The gait cycle is the term describing the ambulatory phase of walking or running. It is rather complex with each gait pattern being unique to each individual. In fact so unique it is likened to our fingerprints. There are many reasons that our gait pattern differs amongst us however there are still core components that can be measured and evaluated by podiatrists, clinicians, or scientists.
This image highlights left leg initial contact (IC) foot flat (FF) midstance (MS) heel lift (HL) and toe off (TO) as significant phases and of importance biomechanically. Foot flat refers to forefoot loading so the entire foot is in ground contact.
The gait cycle can be divided into 2 distinct phases. The weight bearing or stance phase, and the non-weight bearing or swing phase. For obvious reasons the stance phase is of importance, particularly given that the foot has several unique functions to fulfill during the time it is in contact with the ground. It must,
Absorb shock at heel strike
Adapt to the ground surface
Provide a stable platform for the body
Become a rigid lever for propulsion
When compared to running the foot has a lot more time to perform these tasks when walking. Given the foot contact time of sprinting is around 0.2 of a second, you can see how critical is the timing of these specific foot movements and the velocity at which these occur. Quite simply they must be synchronised so that movements occur in their appropriate sequence. A small “timing error of foot function” may indeed have significant injury consequences.
There are several defined phases within each step taken that take into account the different functions of the foot. Initial foot contact, mid stance and propulsion are common phases that are reviewed. If you have seen a podiatrist then you will have probably undergone a gait analysis where they check your foot position throughout each phase. There is significant variability of an individuals movement during walking or running and this is why no two gait patterns are the same. We do however consider that normative ranges of motion occur and as you can appreciate this range is like a bandwidth for which we would like most feet and lower limbs to function within.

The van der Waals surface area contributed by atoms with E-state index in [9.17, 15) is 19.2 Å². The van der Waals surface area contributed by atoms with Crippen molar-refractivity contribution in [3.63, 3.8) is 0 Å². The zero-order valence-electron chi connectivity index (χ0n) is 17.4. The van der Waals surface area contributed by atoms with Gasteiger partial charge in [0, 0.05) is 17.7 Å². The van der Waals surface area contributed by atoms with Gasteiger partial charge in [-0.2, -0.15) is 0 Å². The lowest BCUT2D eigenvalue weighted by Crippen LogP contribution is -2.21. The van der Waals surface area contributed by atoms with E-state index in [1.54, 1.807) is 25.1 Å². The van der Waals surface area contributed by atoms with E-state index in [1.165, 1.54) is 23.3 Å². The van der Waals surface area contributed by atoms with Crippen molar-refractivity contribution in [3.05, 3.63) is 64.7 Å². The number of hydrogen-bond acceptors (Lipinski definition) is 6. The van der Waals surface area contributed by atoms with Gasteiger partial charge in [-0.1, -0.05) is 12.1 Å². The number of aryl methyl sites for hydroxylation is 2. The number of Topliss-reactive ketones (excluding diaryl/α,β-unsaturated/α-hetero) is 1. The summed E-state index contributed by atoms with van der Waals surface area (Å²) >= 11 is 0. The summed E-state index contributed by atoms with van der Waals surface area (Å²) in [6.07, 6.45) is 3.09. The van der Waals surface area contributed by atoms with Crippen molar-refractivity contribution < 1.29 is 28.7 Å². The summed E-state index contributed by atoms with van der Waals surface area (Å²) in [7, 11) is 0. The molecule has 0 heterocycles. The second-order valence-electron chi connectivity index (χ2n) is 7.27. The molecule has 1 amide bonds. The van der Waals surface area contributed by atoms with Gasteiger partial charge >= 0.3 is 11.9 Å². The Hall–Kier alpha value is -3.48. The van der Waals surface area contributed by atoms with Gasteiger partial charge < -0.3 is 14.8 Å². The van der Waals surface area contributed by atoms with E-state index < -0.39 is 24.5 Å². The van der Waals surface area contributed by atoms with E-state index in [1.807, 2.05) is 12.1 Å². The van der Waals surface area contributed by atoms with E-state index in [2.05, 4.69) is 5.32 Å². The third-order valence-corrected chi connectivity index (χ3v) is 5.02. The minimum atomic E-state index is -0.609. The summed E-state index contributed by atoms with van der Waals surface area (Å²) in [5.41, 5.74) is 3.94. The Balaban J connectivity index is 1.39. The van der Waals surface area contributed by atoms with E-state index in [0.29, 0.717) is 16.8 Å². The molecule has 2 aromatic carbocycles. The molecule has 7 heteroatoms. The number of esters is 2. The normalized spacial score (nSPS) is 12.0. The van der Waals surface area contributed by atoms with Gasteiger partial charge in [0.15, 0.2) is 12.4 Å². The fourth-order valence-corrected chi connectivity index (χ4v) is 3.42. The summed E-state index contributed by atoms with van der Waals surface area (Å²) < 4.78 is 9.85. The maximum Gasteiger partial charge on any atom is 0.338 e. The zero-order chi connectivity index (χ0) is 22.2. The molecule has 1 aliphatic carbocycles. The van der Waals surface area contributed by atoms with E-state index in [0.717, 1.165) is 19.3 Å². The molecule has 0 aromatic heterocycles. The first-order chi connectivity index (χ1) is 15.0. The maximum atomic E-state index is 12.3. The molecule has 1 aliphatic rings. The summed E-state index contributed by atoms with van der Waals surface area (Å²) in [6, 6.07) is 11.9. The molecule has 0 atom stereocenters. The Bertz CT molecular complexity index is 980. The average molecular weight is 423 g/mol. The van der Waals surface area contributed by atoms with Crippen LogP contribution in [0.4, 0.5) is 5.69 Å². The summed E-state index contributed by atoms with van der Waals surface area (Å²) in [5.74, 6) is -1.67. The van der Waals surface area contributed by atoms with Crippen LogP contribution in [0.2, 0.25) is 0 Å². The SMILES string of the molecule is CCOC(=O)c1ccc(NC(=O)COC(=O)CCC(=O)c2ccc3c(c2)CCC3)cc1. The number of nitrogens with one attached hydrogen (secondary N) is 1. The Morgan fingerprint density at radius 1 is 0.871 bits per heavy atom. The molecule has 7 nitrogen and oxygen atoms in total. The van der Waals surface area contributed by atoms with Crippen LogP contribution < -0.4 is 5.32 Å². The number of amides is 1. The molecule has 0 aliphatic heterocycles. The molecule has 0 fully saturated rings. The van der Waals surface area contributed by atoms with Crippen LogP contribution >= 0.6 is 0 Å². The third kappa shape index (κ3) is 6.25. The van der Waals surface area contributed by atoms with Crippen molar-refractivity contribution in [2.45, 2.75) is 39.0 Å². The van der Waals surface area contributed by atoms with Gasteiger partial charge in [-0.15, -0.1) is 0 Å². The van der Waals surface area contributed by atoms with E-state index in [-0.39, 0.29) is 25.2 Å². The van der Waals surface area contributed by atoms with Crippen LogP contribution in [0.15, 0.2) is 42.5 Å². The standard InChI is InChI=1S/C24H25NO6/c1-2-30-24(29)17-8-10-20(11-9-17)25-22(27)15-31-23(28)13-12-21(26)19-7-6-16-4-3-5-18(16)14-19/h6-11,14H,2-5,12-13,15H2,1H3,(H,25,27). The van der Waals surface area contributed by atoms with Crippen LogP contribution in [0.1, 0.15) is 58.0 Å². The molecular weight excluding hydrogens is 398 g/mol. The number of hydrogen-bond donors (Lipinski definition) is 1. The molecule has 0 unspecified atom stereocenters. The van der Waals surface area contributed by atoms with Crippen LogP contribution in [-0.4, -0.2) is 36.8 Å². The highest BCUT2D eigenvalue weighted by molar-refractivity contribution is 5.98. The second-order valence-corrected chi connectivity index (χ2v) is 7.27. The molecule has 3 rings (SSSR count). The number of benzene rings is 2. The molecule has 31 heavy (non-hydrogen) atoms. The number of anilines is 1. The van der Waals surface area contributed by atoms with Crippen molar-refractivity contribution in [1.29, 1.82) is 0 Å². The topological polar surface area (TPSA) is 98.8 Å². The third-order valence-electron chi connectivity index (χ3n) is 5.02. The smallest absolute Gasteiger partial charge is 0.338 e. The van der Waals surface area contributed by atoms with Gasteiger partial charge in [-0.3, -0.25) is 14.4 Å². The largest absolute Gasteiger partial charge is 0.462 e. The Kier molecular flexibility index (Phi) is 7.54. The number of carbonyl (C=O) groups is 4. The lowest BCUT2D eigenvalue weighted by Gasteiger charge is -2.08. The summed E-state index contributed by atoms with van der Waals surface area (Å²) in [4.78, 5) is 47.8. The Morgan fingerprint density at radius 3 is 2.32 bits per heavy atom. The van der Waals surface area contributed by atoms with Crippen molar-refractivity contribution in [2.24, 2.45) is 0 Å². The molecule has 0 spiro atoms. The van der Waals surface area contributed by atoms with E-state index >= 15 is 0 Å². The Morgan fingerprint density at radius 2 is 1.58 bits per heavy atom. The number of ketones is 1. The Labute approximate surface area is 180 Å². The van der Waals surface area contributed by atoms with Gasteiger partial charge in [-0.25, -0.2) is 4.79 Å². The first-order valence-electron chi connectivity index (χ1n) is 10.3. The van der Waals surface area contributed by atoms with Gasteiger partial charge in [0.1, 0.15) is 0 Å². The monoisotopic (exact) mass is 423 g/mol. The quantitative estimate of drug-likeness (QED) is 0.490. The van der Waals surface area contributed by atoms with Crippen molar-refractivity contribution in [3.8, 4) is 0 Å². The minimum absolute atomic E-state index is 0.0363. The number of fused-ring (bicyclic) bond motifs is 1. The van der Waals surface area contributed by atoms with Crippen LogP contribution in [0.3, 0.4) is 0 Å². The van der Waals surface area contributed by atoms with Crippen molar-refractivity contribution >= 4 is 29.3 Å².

Initial contact normally occurs at the heel with approximately 80% of runners heel striking. There are some that land on the mid to forefoot with the later often as a direct result of calf tightness. At initial contact the foot functions to both absorb shock as well as rapidly ensure a stable position is obtained. Thus the foot moves from heel to toe ( if you are a heel striker) and also from a supinated position to a pronated position (foot rolling inward). In doing so the foot is using joint motion to absorb shock however it is trying to make total contact with the ground such that full plantar contact can be made.
Understand that foot pronation is very much a normal movement pattern. Excessive foot pronation is however undesirable and can contribute to injury by placing additional strain on joints and soft tissues.
Once the foot becomes flat - ie the forefoot comes in contact with the ground the next phase commences.
Midstance is the phase of gait where the foot assumes more of a support and overall stability role. The complete sole of the foot is weightbearing as this limb suppors the entire body weight. This is referred to as single legged stance. During this phase the foot has transformed from a shock absorber and is now in stability mode. Maximum knee flexion occurs at the same time as maximum foot pronation. The foot should not continue to pronate beyond maximum knee flexion. The body weight is moving forward over this fixed limb and as it does so the foot commences a change toward propulsion. Therefore the midstance phase ends as the heel begins to rise off the ground.
The midstance phase is also considered a transition phase given the foot commences pronation at the start of this phase and supination at the end.
Propulsion (or toe off) is the final stage of the stance phase. It begins immediately as the heel lifts off the ground. During propulsion the foot becomes supinated, allowing the structure of the midfoot to brace tightly producing a rigid lever effect. This region must be tight and stable to enable the body weight to propell forwards.
As weight shift transfers forward ansd the big toe flexes upwards the soft tissues in the arch tighten. This acts as a further stabiliser and helps to generate supination. This is called the "Windlass" mechanism and is an important piece of engineering. If this is impaired by continued foot pronation then this can affect the stability of the foot and increase risk of injury.
At this time the ankle is starting to flex downward and the knee extending (straightening) to propel the body forwards.